LSV’s Play – Abzan vs. Bant

Welcome back!

It’s time to figure out what to do in the board state I presented last time. This scenario was sent in by Sam Pardee, who is now the proud owner of $25 in store credit at ChannelFireball.com. Send me a sweet screenshot at [email protected] and you too could be bathing in riches! I would say don’t spend it all in one place, but that’s kind of the idea.

Anyways, here’s the board state:

Whats the play

Of note is that you haven’t played a land yet.

This is a tricky spot because you are choosing between three powerful 5-cost cards. No matter what you take, your opponent’s hand is going to be pretty good.

As usual, I like to start by taking stock of what our options are, and ruling some out. In this case, without even knowing what we are taking (since all three cards in the opponent’s hand are close), I’d look at what we can do.

What You Can Play

1) Play a tapped land. This lets us scry, and guarantees 5 mana on the following turn to monstrosity Lion. I don’t love this, as we essentially end up spending 3 mana by playing the tapped land, because our other option is to play a 3-cost spell. This line sounds too mana inefficient to me, so I would rule it out.

2) Leave up Hero’s Downfall. This makes Whisperwood Elemental not particularly threatening, and lets us Thoughtseize one of the other two options. The biggest problem with this line, and the reason I think it’s a very bad idea, is that the opponent can just play either Ojutai or Den Protector, whichever we don’t take, and our Downfall becomes awful. We either waste 3 mana or end up having to Downfall a Den Protector. Either of those cases is a disaster. Note that if the opponent’s hand were just Whisperwood plus one of the other two cards, leaving the Whisperwood would sound pretty good.

3) Play a face-down Den Protector. I’m pretty sure this is the best option. It lets you use your mana, puts a threat on the board, and gives you a good path to using Downfall or Thoughtseize twice.

Given that we are casting Den Protector, the question now becomes what to take. There are again three options.

What You Can Take

1) Take Den Protector. I believe this is the worst of the three options. Den Protector can get back whatever you take, but it costs five mana, and giving the opponent an extra 3/2 is worth making them waste a turn. Your Lion can go monstrous and attack into the Den Protector, so it isn’t stopping your current route to victory. I think the opponent has too much action for you to stop, and by taking Protector, you are giving them a guaranteed manifest off Whisperwood Elemental. I would not take Den Protector here.

2) Take Ojutai. If you take Ojutai, I am again assuming that the opponent plays a Whisperwood and manifests. I still don’t like that, but in talking to Matt Nass, he did point out that if you Downfall the Elemental and can flip Den Protector, you do get to hit for 6 here. That’s pretty aggressive, and the opponent’s follow-up Den Protector doesn’t stop you. This line sounds decent as a result.

3) Take Whisperwood Elemental. This denies the opponent a manifest, and presumably leads to them playing Ojutai. If you draw an untapped land, you get to attack with Lion and threaten monstrous, though you will pass with untapped mana when they don’t block. Then, either they attack and get Downfalled or they don’t attack, and just play Den Protector and pass. It is annoying if you both don’t draw the untapped land and they don’t attack into Downfall (a good player isn’t very likely to attack there), as you won’t be able to monstrous Lion and there’s no good Downfall target.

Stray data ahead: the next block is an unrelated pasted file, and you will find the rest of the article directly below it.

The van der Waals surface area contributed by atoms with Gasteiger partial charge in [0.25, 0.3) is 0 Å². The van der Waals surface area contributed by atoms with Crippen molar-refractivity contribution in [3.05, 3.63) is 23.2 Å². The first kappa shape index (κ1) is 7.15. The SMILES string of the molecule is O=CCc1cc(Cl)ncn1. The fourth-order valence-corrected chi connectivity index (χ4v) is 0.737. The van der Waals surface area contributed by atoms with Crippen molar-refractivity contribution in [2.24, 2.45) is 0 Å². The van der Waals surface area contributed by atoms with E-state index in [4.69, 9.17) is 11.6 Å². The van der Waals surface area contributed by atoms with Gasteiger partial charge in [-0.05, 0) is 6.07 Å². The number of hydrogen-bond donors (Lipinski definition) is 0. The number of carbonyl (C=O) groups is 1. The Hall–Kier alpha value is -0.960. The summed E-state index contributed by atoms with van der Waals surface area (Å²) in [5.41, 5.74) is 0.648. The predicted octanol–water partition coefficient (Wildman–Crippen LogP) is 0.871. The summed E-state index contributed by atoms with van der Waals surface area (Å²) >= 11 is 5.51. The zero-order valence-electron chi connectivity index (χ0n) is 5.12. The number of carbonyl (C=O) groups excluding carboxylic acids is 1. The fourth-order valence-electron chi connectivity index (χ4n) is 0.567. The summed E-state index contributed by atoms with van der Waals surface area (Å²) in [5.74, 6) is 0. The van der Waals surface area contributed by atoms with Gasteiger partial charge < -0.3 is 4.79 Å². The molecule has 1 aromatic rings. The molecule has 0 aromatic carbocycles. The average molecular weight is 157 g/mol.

Lines 2 and 3 are very close. If I knew there was an untapped land on top, I’d be pretty happy just taking the Whisperwood. If you miss on land, the opponent is going to play Ojutai, and you are going to waste a fair amount of mana if they don’t end up attacking.

Still, I think that giving the opponent a free manifest is worse than the prospect of wasting a few mana, and I’d lean toward taking the Whisperwood as a result. If you take Ojutai, you get better guaranteed attacks, but you still want the 5th land to really get there, and you will often end up getting a couple points of damage in but being down a card compared to the other line. You don’t have enough pressure to justify going down that path.

My Play

Take Whisperwood Elemental with Thoughtseize. Play Llanowar Wastes and morph Den Protector. Plan on leaving mana up the next turn if the opponent plays Ojutai.

One thing to note about this scenario is how close all the options are. When discussing it with Wrapter, he noted that Constructed is often like this. It’s difficult to decide what the right play is, and often good players will disagree, but that’s partially because the margins on each play are so close. Regardless of what you take here, it’s very close to the other answers, so the odds that you are drastically wrong are very low, even if the “right” answer isn’t clear.

I’ll be back on Sunday with a new scenario, and I may even run into some interesting spots in Grand Prix Charlotte, where I’ll be battling Modern (hopefully) all weekend!


1 thought on “LSV’s Play – Abzan vs. Bant”

  1. Pingback: 【翻訳】LSVのプレイング アブザン vs. バント by Luis Scott-Vargas | MTG《海外の監視者/Oversears》

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